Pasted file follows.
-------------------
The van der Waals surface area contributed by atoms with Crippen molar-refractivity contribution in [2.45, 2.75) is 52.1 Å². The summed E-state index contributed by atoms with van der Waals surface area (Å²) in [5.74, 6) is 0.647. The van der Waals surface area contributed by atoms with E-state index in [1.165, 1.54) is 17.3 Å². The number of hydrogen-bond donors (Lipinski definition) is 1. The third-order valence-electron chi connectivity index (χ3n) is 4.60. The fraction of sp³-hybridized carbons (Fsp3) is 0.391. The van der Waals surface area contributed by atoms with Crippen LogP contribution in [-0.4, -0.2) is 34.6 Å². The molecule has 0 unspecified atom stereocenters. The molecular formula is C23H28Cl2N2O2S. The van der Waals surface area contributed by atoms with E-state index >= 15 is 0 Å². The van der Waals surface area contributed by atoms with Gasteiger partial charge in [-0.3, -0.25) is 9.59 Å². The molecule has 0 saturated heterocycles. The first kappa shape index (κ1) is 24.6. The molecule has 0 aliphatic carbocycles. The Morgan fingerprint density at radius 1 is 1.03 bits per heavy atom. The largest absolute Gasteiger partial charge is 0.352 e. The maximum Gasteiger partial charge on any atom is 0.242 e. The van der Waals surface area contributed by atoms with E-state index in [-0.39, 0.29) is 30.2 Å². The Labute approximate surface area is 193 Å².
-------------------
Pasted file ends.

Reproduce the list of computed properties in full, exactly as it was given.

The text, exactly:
The van der Waals surface area contributed by atoms with Crippen molar-refractivity contribution in [2.45, 2.75) is 52.1 Å². The summed E-state index contributed by atoms with van der Waals surface area (Å²) in [5.74, 6) is 0.647. The van der Waals surface area contributed by atoms with E-state index in [1.165, 1.54) is 17.3 Å². The number of hydrogen-bond donors (Lipinski definition) is 1. The third-order valence-electron chi connectivity index (χ3n) is 4.60. The fraction of sp³-hybridized carbons (Fsp3) is 0.391. The van der Waals surface area contributed by atoms with Crippen LogP contribution in [-0.4, -0.2) is 34.6 Å². The molecule has 0 unspecified atom stereocenters. The molecular formula is C23H28Cl2N2O2S. The van der Waals surface area contributed by atoms with E-state index >= 15 is 0 Å². The van der Waals surface area contributed by atoms with Gasteiger partial charge in [-0.3, -0.25) is 9.59 Å². The molecule has 0 saturated heterocycles. The first kappa shape index (κ1) is 24.6. The molecule has 0 aliphatic carbocycles. The Morgan fingerprint density at radius 1 is 1.03 bits per heavy atom. The largest absolute Gasteiger partial charge is 0.352 e. The maximum Gasteiger partial charge on any atom is 0.242 e. The van der Waals surface area contributed by atoms with E-state index in [-0.39, 0.29) is 30.2 Å². The Labute approximate surface area is 193 Å².